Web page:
Colorado Springs Wildfire Proves Climate Change Can No Longer Be Ignored

The Supreme Court’s decision on the Affordable Care Act dominated most of the media cycle this week, but attention is increasingly shifting to the massive wildfires blazing across central Colorado. After over a week of burning, approximately 17,000 acres of timber in and around the Pike National Forest has been destroyed, along with almost 350 homes. At least two people have been killed in the fire, and some 35,000 more have been evacuated from their homes while crews battle to keep the blaze in check. In terms of damage done to private property, the Waldo Canyon Fire is the most destructive in Colorado state history. The previous record? The still-smoldering High Park fire just two hours to the north.

Politicians are beginning to take notice of this year’s catastrophic fire season. During a visit to Colorado this morning, President Obama promised “we're going to continue to make sure that the Federal Emergency Management Agency, the Forest Service, our military and National Guard and all the resources that we have available at the federal level are brought to bear in fighting this fire.” Colorado Governor John Hickenlooper established a “Fire Relief Fund” which has already secured $600,000 in donations. Elsewhere, officials in Montana and Utah declared states of emergency in response to uncontrollable wildfires.

The proximate crisis is evident, and the response has been impressive. Nationally, over 10,000 firefighting personnel have been deployed this year. And that is to say nothing of the teams of specialists coordinating their efforts. In his most recent weekly address , President Obama praised the “unprecedented coordination between federal, state, and local communities to try to bring this fire under control.”

The ultimate crisis, though, has garnered much less attention. The destructive fires , the intense heat waves , the torrential storms, and the extended droughts should be the equivalent to waking up to a bucket of cold water dumped on your face. Global warming is staring us down, dripping bucket in hand.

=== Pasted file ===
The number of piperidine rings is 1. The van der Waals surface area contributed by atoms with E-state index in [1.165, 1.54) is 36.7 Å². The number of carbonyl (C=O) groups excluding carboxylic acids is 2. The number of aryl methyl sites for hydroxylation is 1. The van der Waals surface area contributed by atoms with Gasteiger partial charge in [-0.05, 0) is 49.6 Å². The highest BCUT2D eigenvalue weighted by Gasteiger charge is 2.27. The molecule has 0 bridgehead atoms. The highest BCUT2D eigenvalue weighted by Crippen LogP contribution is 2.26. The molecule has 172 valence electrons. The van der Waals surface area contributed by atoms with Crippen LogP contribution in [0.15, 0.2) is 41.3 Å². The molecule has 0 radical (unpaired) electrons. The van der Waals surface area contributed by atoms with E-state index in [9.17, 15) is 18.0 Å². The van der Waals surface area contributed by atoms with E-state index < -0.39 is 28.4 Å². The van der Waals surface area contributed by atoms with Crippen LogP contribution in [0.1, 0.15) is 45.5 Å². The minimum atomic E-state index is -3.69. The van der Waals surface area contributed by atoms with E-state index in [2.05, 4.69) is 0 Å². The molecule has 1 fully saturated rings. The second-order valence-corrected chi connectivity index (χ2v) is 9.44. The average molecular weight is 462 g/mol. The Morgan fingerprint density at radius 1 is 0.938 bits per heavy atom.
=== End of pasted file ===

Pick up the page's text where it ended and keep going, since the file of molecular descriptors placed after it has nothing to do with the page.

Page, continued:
Certainly, the fires in Colorado were most immediately the result of lightning strikes or a carelessly tossed cigarette butt. But those lightning strikes and cigarette butts can only spark a massive blaze if the vegetation is dry and the humidity is low, and the ongoing drought coupled with a massive heat wave has produced just such a situation. Of course, even extreme short-term weather events like the drought and the heat wave are rooted in various dynamic atmospheric factors. But as NASA Earth’s Observatory points out, “weather occurs within the broader context of the climate, and there’s a high level of agreement among scientists that global warming has made it more likely that heat waves of this magnitude will occur.” Princeton University's Michael Oppenheimer says it all:

"What we're seeing is a window into what global warming really looks like," said the lead author for the United Nation's climate science panel. "It looks like heat, it looks like fires, it looks like this kind of environmental disaster … This provides vivid images of what we can expect to see more of in the future."

A warmer planet has made it possible for devastating plagues of pine beetles to survive milder winters. The pine beetle swarms girdle trees, leaving forests of dead, dry wood waiting for a flame. A warmer planet has melted mountain snows several weeks earlier than normal in Colorado, thereby ensuring a longer, drier summer more prone to fires. Worst of all, forest fires represent “positive feedback loops” in climate trends. Fires emit vast quantities of carbon dioxide into the atmosphere, which warms the planet, and sets up favorable conditions for more fires, more carbon dioxide, and more warming.

If we hope to survive on our climate changed planet, we must accept that the fires we are seeing will increasingly become the new “normal.” In that case, the energy, focus, and coordination that have been devoted to combating fires should be transferred to mitigating the effects of climate change. Let’s show the problem the same attention we are showing its symptoms.

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Ahren Stroming

Hakuna Matata.

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